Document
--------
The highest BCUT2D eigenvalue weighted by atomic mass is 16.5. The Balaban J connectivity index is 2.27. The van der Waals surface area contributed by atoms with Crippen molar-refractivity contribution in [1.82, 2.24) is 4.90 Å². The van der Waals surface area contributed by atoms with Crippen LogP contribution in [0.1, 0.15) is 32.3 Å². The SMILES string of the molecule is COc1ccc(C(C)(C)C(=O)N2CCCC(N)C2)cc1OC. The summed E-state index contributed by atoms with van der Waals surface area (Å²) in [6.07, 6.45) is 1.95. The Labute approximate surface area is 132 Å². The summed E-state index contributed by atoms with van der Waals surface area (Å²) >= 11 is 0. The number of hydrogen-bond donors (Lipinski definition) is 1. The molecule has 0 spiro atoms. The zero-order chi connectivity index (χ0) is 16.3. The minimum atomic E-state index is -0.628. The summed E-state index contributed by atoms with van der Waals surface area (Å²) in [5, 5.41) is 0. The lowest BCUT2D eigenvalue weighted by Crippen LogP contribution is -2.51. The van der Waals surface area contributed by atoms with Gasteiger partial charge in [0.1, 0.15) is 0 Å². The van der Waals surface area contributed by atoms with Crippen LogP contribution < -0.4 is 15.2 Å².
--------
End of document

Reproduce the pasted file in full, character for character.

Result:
The highest BCUT2D eigenvalue weighted by atomic mass is 16.5. The Balaban J connectivity index is 2.27. The van der Waals surface area contributed by atoms with Crippen molar-refractivity contribution in [1.82, 2.24) is 4.90 Å². The van der Waals surface area contributed by atoms with Crippen LogP contribution in [0.1, 0.15) is 32.3 Å². The SMILES string of the molecule is COc1ccc(C(C)(C)C(=O)N2CCCC(N)C2)cc1OC. The summed E-state index contributed by atoms with van der Waals surface area (Å²) in [6.07, 6.45) is 1.95. The Labute approximate surface area is 132 Å². The summed E-state index contributed by atoms with van der Waals surface area (Å²) >= 11 is 0. The number of hydrogen-bond donors (Lipinski definition) is 1. The molecule has 0 spiro atoms. The zero-order chi connectivity index (χ0) is 16.3. The minimum atomic E-state index is -0.628. The summed E-state index contributed by atoms with van der Waals surface area (Å²) in [5, 5.41) is 0. The lowest BCUT2D eigenvalue weighted by Crippen LogP contribution is -2.51. The van der Waals surface area contributed by atoms with Gasteiger partial charge in [0.1, 0.15) is 0 Å². The van der Waals surface area contributed by atoms with Crippen LogP contribution < -0.4 is 15.2 Å².